The awards, comprising academic book vouchers, were presented at the University’s RCVS ceremony after graduation earlier this month.
Fiona Ridout won the award for the most engaged veterinary student on EMS placement. She had consistently excellent feedback across all her placements and significantly exceeded the RCVS required number of weeks for pre-clinical and clinical EMS. Feedback comments included:
‘Fiona has been highly motivated and reliable, always keen to help and gain experience’. ‘Fiona is one of the best students that we’ve have ever had’. ‘Her clinical knowledge improves each time she visits’. ‘Interactions from staff and clients have been impressive’.
Megan Piper won the award for the most engaged veterinary nursing student on EMS placement. Megan received excellent feedback from her EMS placements and from her rotations. Feedback comments included:
‘When Megan qualifies she will make an excellent nurse and a very valued member of any team’. ‘Megan has consistently demonstrated a professional, motivated approach to her work in practice’. ‘Our Referral Vets and Clinical Director were all very sad that she has finished her placement with us, and have invited her to come back once she has qualified’.
Donaldson’s Vets Maple Street Surgery in Huddersfield won the students’ award for outstanding clinical EMS placement 2018. Comments received from students included:
‘They are an extremely supportive team that are very keen to teach and get the students involved at every opportunity’. ‘They are very good at getting students involved and making them feel like part of the team’.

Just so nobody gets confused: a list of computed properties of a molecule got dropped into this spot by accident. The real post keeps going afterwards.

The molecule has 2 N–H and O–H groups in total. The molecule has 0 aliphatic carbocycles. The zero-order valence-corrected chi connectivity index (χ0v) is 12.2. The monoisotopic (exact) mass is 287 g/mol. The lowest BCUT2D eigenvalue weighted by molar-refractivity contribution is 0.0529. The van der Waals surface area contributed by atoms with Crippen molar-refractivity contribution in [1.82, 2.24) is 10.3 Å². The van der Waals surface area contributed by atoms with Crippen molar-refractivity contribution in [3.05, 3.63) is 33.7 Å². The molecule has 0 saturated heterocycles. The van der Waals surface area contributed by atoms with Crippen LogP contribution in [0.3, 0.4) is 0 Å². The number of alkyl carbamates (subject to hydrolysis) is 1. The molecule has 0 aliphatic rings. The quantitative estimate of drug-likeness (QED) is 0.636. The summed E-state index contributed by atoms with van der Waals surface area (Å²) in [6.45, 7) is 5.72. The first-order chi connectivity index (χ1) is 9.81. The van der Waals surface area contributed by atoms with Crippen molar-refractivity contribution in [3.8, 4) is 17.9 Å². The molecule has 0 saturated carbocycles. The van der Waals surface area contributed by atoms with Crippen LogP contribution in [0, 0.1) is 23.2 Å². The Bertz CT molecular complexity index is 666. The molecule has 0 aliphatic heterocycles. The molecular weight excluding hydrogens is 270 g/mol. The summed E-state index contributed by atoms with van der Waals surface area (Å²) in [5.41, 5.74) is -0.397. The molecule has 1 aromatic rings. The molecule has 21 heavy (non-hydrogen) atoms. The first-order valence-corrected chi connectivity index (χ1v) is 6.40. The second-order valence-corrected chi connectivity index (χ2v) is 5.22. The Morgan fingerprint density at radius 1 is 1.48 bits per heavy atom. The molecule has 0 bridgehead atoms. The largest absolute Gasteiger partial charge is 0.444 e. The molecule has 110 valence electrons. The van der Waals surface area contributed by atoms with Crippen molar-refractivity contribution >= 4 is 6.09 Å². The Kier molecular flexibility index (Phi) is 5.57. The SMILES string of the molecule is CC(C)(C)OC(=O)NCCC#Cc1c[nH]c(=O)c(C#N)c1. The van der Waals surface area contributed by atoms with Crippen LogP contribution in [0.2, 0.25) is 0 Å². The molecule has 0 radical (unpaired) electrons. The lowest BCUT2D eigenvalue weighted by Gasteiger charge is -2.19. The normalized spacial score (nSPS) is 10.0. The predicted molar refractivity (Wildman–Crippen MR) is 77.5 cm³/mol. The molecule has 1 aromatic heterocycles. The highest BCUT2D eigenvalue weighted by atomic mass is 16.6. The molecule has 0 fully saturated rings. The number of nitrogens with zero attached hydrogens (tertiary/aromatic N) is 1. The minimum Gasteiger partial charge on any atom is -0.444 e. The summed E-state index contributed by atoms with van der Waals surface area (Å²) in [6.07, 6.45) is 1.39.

Golden Valley Vets in Nailsea Park, Bristol won the students’ award for most supportive veterinary nursing placement practice. Comments received from students included:
‘All the staff were really friendly, welcoming and patient and I left feeling like part of the team’. ‘I was actively encouraged and supported with my Nursing Progress Log during my time there.’
The RCVS requires vet students to spend 26 weeks in a clinical setting alongside vets as an integral part of their education. Placements are assessed in a formative manner and the EMS prize gives an opportunity to award student excellence. There is no requirement for practices to provide EMS placements so the EMS practice prizes are a valuable way to recognise the significant contribution they make to veterinary education through providing opportunities for EMS. Vet nurses spend a year with a practice. Whilst the practice does benefit from the nurse’s work they still need to invest time and effort into ensuring day one competencies are achieved and this also involves large amounts of paperwork.
Veronica Roberts, Senior Clinical Fellow in Equine Medicine at the University of Bristol said:
“The University of Bristol believes that EMS prizes encourage and acknowledge student learning in a practical ‘real world’ situation, thus supporting the university in its aim to prepare graduates for day one competencies and life-long learning. We are grateful to practices for the invaluable contribution they make towards student education through offering EMS placements.”
Wendy Talbot, National Equine Veterinary Manager at Zoetis continued:
“At Zoetis we are dedicated to supporting animal health through a wide range of quality medicines, vaccines, services and education so we are proud to sponsor these important prizes. They enable winning students to choose a preferred academic resource to help support them during their important first years in practice, while the winning practices can be formally thanked for their invaluable commitment and support. ”